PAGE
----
Serena Williams shrugged off a French Open ban on wearing catsuits similar to the ones she wore when she won three previous French Open titles. The tennis superstar was asked about the catsuit ban at a press conference ahead of the U.S. Open tennis tournament this week.
Bernard Giudicelli, president of the French Tennis Federation, announced the ban last week, saying the catsuits were not in keeping with the respectable traditions and long history of the French Open. He added: "I think that sometimes we've gone too far."
But Serena, 36, said she wears the skintight catsuits for medical reasons, not to flaunt her voluptuous curves.
Serena was hospitalized multiple times over the years for potentially deadly blood clots in her lungs. Blood clots often form in the legs and travel through the veins to the lungs where they can cause a deadly condition known as pulmonary embolism.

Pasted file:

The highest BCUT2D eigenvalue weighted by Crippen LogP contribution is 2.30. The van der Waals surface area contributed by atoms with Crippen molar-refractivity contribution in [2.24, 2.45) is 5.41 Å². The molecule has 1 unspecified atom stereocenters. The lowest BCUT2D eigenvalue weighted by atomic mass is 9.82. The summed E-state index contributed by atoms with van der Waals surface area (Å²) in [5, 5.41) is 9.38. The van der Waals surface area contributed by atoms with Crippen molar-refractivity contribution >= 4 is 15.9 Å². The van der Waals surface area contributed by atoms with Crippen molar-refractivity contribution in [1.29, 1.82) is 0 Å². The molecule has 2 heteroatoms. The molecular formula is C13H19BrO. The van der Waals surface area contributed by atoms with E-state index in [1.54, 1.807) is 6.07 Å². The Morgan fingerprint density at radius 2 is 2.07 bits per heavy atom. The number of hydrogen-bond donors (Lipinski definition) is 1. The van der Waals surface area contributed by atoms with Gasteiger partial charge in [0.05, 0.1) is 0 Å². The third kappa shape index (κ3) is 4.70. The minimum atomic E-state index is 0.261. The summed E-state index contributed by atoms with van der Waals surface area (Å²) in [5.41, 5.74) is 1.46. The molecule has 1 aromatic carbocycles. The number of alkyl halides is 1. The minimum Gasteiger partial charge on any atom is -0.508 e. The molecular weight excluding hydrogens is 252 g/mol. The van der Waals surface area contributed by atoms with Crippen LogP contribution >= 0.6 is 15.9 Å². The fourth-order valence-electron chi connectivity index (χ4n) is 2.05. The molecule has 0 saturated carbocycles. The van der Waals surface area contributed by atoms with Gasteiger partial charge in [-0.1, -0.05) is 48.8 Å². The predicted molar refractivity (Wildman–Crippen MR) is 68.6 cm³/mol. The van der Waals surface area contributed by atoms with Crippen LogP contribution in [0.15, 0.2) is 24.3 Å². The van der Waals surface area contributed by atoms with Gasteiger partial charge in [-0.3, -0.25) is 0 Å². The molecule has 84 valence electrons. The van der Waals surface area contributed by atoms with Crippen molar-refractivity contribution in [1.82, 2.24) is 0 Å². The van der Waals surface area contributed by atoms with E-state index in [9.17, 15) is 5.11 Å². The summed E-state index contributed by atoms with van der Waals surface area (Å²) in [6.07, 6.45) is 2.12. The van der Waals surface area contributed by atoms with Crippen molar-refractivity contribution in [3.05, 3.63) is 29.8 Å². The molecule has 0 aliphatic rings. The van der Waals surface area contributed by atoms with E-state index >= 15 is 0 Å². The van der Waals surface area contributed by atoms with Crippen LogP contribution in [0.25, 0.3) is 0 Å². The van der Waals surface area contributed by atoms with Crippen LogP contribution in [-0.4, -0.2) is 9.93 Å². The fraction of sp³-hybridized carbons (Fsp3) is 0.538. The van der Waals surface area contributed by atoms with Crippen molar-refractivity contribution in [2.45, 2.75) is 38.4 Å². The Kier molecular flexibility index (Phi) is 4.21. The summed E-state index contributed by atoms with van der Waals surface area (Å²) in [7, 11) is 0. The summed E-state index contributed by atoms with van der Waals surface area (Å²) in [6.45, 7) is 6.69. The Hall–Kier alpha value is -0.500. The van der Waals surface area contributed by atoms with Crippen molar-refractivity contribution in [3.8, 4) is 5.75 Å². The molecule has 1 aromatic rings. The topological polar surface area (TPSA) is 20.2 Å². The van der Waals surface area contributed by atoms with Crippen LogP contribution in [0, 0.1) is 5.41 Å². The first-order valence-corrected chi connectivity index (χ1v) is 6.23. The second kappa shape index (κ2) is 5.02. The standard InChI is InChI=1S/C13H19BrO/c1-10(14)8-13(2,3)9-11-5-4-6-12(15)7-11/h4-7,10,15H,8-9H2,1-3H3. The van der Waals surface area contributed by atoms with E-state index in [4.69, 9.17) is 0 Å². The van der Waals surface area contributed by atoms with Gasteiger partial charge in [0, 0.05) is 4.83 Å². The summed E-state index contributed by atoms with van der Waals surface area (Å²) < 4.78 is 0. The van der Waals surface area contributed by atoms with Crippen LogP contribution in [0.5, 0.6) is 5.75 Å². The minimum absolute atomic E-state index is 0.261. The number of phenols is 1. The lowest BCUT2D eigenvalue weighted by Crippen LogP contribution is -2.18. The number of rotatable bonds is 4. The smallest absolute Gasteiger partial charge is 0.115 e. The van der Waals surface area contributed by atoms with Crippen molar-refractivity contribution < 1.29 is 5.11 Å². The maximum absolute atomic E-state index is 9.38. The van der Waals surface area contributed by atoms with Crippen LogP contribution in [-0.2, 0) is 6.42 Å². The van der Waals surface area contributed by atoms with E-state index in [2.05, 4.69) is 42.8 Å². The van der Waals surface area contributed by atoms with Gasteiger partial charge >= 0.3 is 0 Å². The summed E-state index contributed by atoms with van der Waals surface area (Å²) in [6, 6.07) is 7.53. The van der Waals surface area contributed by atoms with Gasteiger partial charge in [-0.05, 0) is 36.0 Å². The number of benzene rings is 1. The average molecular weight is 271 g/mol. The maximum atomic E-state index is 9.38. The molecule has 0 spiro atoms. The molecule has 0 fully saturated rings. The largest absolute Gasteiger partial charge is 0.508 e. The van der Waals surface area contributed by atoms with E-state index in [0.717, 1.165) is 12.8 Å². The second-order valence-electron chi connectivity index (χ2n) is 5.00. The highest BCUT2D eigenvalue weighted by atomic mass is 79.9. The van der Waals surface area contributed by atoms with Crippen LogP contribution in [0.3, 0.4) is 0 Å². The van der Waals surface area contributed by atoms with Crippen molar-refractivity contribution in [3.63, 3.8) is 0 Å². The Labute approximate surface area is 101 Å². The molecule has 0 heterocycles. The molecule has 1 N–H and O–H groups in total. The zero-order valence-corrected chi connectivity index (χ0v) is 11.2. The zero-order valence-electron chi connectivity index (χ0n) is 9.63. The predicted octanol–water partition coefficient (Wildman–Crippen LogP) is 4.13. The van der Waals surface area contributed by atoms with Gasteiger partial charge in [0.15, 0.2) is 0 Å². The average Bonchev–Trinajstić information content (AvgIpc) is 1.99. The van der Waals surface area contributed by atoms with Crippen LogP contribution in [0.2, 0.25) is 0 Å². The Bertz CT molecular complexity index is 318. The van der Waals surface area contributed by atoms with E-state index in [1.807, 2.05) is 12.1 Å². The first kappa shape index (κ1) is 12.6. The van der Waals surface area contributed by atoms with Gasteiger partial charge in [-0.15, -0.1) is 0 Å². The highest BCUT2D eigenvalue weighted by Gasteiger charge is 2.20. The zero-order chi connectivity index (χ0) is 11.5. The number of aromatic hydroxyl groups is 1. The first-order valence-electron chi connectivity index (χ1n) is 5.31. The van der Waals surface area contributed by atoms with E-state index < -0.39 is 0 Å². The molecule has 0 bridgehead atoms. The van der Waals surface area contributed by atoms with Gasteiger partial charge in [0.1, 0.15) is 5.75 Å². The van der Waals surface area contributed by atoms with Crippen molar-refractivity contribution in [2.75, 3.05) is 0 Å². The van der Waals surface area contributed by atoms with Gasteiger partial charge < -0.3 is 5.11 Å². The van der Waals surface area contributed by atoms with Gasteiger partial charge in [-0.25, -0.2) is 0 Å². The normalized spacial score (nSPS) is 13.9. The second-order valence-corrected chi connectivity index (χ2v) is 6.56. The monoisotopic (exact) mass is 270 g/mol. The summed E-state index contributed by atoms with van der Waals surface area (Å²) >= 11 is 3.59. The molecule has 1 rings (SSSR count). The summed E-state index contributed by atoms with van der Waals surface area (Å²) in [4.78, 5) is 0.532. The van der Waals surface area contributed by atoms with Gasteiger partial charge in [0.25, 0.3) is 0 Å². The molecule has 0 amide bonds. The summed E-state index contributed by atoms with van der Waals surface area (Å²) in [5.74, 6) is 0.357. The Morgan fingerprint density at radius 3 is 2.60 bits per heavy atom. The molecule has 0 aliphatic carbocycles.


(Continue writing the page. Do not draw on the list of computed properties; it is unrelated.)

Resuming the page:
Serena says she nearly died after giving birth to daughter Alexis Olympia Ohanian via C-section last September.
People who are susceptible to blood clots usually wear compression stockings on their legs -- not full body suits.
"I think that obviously, the Grand Slams have a right to do what they want to do," Serena said, explaining that she had spoken to Giudicelli and that she had a strong relationship with the French official.
Serena, who speaks fluent French, added that she is confident she will get the go-ahead to continue wearing the black catsuits at the French Open at Roland Garros Stadium next year.
"If they know that some things are for health reasons, then there's no way that they wouldn't be okay with it. So, I think it's fine," the tennis legend added.
Serena will begin her quest to win a seventh U.S. Open title on Monday, Aug. 27. She will sport a tennis outfit designed by fashion designer Virgil Abloh in collaboration with Nike.
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